I saw, saith Swedenborg, no earthly hand
Scribe on Life's temple, for high futures
The things of faith were heretofore believed :
Now is it lawful that we understand.
But he of Stockholm passed, and one year more
Saw the storms rise of Change in world-wide
Strange figures in the Bay of Boston danced
Like Northern lights upon a cloudy shore.
The planet reeled convulsed; not Brandy wine
Nor Lexington alone was made divine,
But Dogger Bank, Azores, Conjevaram,
Till rainbowed Stars and Stripes rolled forth
In wilder tempests, though, was Darwin born
To show Man's soul the meanings of the morn.
Max Miiller followed, with long-hidden
To save Religion from an age of scorn.
We saw the wrecks of fast-dissolving Rome
And Alexandria grayed round with foam
Dashed from green waves of Oriental faith;
We clewed one live enigma to its home.
Known through Benares, Balkh and Samar-
The word went round that all might under-
How one sad hermit, through the noonday's
Saw Heaven yawn wide with its angelic band;
The white forms as in grave celestial dance
Move in strange ecstasy ; pass round, b advance
To their unearthly lutings, meanwhile he
Heard icily in his revealing trance:
THE BUDDHA WHO SHALL BE, THE PEARL UNPRICED,
IS BORN WITH MEN TO BE THE HlNDU CHRIST,
IN SAKYA TOWN AND REALM OF LUMBINI:
THEREFORE WE GLORY WITH A JOY SUFFICED.
Our own eyes saw the spectral caravan
Of thought: from Balkh to Antioch it ran,
Where Luke learned, pondering in a
The Gospel soon re-wrought and given to Man.
In the deep waters of the ancient dark
We dived to find thy lost finale, Mark!
How Christ appeared to Peter all alone,
Gave him the power and left him true and
Neanderthal and Java brought us, skulls
From ape-humanity's abandoned hulls
Dry on the waste sands of Eternity . . .
One f act ... entire theologies. .. .annuls.
Sometime, anon through thought's confused,
The voice of Ruskin, blither than a girl,
Soothed us with music, oe'r the undertone
Boomed from the thunderbolts Carlyle would
Where shall we turn? Religion we have traced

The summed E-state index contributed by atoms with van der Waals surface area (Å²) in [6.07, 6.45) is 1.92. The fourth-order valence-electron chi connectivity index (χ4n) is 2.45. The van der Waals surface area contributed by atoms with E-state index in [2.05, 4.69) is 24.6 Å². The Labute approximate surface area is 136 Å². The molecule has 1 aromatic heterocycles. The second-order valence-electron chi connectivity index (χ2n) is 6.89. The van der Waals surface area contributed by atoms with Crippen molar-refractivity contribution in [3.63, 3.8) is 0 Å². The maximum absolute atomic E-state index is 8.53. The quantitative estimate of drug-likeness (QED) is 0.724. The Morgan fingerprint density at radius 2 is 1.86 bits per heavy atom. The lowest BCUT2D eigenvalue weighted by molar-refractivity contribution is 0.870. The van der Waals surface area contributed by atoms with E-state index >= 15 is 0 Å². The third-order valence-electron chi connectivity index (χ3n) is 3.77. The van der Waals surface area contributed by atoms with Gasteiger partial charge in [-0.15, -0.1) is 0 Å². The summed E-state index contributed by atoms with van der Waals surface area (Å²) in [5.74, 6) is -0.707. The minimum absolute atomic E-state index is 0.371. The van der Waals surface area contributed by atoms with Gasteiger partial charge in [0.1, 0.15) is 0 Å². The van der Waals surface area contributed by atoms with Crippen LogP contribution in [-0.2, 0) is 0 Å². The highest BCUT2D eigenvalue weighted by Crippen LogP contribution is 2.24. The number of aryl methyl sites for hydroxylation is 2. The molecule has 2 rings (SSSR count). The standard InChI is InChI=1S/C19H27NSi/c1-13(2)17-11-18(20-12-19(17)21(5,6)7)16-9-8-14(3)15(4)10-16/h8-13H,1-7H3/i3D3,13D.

With Tylor, Frazer, from that frozen waste
Of Man's primeval dreams. What seer of
The nightmares of the night away hath chased?
Lo, MYERS stands forth to wrestle with the
And fire Truth's tinder with one -imminent
Proving that Man, the million-summered
Dies not the death of saurian and shark.
The youth of Myers ends the Middle age;
When Science thrust him, in ignoble rage,
Forth from the heavenly cathedral-porch,
Back through the screened apse-window
climbed the sage.
*Mr. Richardson mistakes my meaning here.
a But now we raise cathedrals out of fact,
b "pass round"; substitute phrase of equal
quantitative value. This used only for
INDEX OF PERSONS
Anando (flor. B.C. 500), 24, 25.
Anathapi^iko (flor. B.C. 500), 24.
Augustine (354-430), 20.
Banier (flor. 1812), 48, 49.
Bryant, William Cullen (1794-1878), 32.
Bucke, Richard Maurice (1837-1902), 59-68.
Buddha (circa B.C. 560-480) 24, 68.
Bunyan, John (1628-1688), 5.
Carlyle, Thomas (1795-1881), 15.
Darwin, Charles (1809-1882), 7.
De Wolf, Oscar C. (1835-19?), 33-44.
Frazer, James G., 16.
Gurney, Edmund (1847-1888), 26.
Gurwood, John (1790-1845), 45-52.
Hodgson, Richard (1855-1905), 26, 30.
Hyslop, James, 22.
James, William (1842-1910), 26.
Jesus Christ, 13, 68.
M'Guire, Kate (died 1872), 32-44.
Mark (Saec. I.), 13.
Max Miiller, F. (1823-1900), 7.
Myers, Frederic W. H. (1843-1901), 17, 18, 26, 27.
Pascal, Blaise (1623-1662), 68.
Paul (Saec. L), 68.
Peter (Saec. L), 13, 23.
Plotinus (Saec. III.), 68.
Ruskin, John (1819-1900), 15.
Sariputto (flor. B.C. 500), 24.
Sidgwick, Henry (1838-1900), 26.
Swedenborg, Emanuel (1688-1772), 3, 4.
Theophylact (Saec. XL), 20.
Tylor, Edward B., 16.
Victoria, Queen (1819-1901), 27.
Wedgwood, Hensleigh (1803-1891), 45-52.
Wellington, Arthur, Duke of (1769-1852), 49, 51.
Whitman, Walt (1819-1892), 59.
Whittier, John Greenleaf (1807-1892), 32.
Wilkie, John E., 33-44.
1 HUMAN PERSONALITY AND ITS SUR-
VIVAL OF BODILY DEATH. By FREDERIC
W. H. MYERS. London, New York and Bombay:
Longmans, 1903, 2 vols, 8vo.
Contains the narratives in Canto II
2 COSMIC CONSCIOUSNESS: a Study in the
Evolution of the Human Mind. Edited by
RICHARD MAURICE BUCKE, [M. D.] Philadelphia:
Innes & Sons, 1901, 410. (With portrait, 1905.)
Contains the narrative in Canto III
3 BUDDHIST AND CHRISTIAN GOSPELS,
Now First Compared from the Originals. By
ALBERT J. EDMUNDS, M. A. Edited, with English
notes on Chinese versions, by M. Anesaki, Professor of
Religious Science in the Imperial University of Tokyo.
Fourth edition; being the Tokyo edition revised and
enlarged. Philadelphia: Innes & Sons; London: Luzac
& Co., 1908-1909. 2 vols, 8vo. (Postscript, 1912.)
Contains sacred texts (which are here versified) literally translated
The same in Italian (No. 21 in Sandron's International Sci-
entific Series: Milan, Palermo and Naples, 1913.)
Printed by Innes & Sons, Philadelphia, for Arthur H. Thomas, Morris
E. Leeds, Arthur N. Leeds, J. Stogdell Stokes and the author
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